KAMALA Harris, one of the leading contenders for the US Democratic presidential nomination, puts the matter succinctly. What we are facing, she says, is a climate crisis.

“From families devastated by hurricanes in the South and East Coast, to farmers facing flooding in the Midwest, to firefighters battling wildfires in California, one thing is clear: We need to take bold, direct action now,” she urges via her website.

The researchers at Columbia University’s National Center for Disaster Preparedness could not agree more. Though the term ‘climate change’ makes sense, it is far too mild, they argue, to describe the existential threat to the planet that such changes pose.

Extinction Rebellion does not mince its words, either. What we are now faced with, they assert, is a climate and ecological crisis/catastrophe/emergency.

The evidence is piling up, inexorably. As we report today, July is about to be declared the world’s hottest-ever month on record. Figures suggest that global average temperatures for the month just gone will be “on a par with and possibly marginally higher” than those seen endured in the July of 2016, the previous warmest July. It is feared that temperatures July 2019 will have been around 1.2C (2.16F) above pre-industrial levels.

Australia has just experienced its third-hottest July on record, Large parts of Europe, and of the US, baked in heatwave temperatures in July. The record high temperatures shifted north, to Greenland, where the colossal ice-sheets are now melting at a truly startling rate. The situation there is summed up in a National Geographic headline: “A heat wave is turning Greenland’s ice to slush. That’s bad news.”

Coastal towns in Honduras have drowned in rising sea levels. Guatemala has encountered drought and famine, which has forced many people to flee the country, bound for the US.

To add to the sense of impending crisis, we have the grim situation at Whaley Bridge dam, in the Peak District. Part of the dam wall collapsed in the wake of extreme rainfall, leading to the evacuation of several hundred villagers. Emergency efforts are now being made to avert disaster.

Worldwide, there are encouraging signs, notably the efforts of the State of California to slash greenhouse gas emissions to 40 per cent below 1990 levels by 2030. Countless experts, governments, ordinary people and corporations have reacted to the nature of the emergency, but there has been, and doubtless will continue to be, a spectacular failure of global leadership. Donald Trump, who has licensed much pillaging of the American landscape during his time in office, offers a cynical shrug when confronted with the issue of climate change. Not my problem, he seems to say. Fake news.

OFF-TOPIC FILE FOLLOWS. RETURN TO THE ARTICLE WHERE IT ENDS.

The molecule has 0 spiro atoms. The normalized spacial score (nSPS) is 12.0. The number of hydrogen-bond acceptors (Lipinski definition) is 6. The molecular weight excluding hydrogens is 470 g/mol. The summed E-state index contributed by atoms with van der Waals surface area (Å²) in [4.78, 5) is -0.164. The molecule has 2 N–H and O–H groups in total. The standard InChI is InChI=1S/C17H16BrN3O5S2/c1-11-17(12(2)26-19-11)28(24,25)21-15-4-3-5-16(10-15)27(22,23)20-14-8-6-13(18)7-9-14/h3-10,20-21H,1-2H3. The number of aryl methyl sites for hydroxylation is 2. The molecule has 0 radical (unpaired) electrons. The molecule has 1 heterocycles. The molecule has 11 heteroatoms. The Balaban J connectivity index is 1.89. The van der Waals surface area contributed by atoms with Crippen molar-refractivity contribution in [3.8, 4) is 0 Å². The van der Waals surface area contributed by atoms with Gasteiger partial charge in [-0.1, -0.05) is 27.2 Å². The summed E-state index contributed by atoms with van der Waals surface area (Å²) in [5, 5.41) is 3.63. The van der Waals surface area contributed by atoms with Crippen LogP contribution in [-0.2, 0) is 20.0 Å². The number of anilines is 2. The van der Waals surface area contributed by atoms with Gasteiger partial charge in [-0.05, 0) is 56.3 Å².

Professor Richard Allan, an authority on climate science, is indisputably correct when he says that all the evidence is that our climate is heating up; it’s the fault of mankind, and the solution is to reduce and begin removing emissions of greenhouse gases

There are some signs that Trump is now vulnerable on the issue of climate change. Jay Inslee, like Kamala Harris a Democratic contender, has made the defeat of climate change his top priority, planning to commit his country to a hugely ambitious plan. Too ambitious? In ordinary times, perhaps, but less so in times of crisis. This is a matter that demands serious global leadership, before it is too late.

No Boris bounce

WELL, that honeymoon didn’t last long. There was no ‘Boris bounce’ at the Brecon and Radnorshire by-election. The pro-Remain Liberal Democrats, widely written off not so long ago, triumphed, and are now pondering electoral pacts with other pro-EU parties. Labour had a night to forget, pushed into fourth by the Brexit party. UKIP leapt off a cliff. Johnson now has a Commons majority of just one. What now? Does he call an election and go for broke? And when - before or after October 31st? And how much scope is there for informal Remain alliances across the country? The fractured political landscape never ceases to astonish.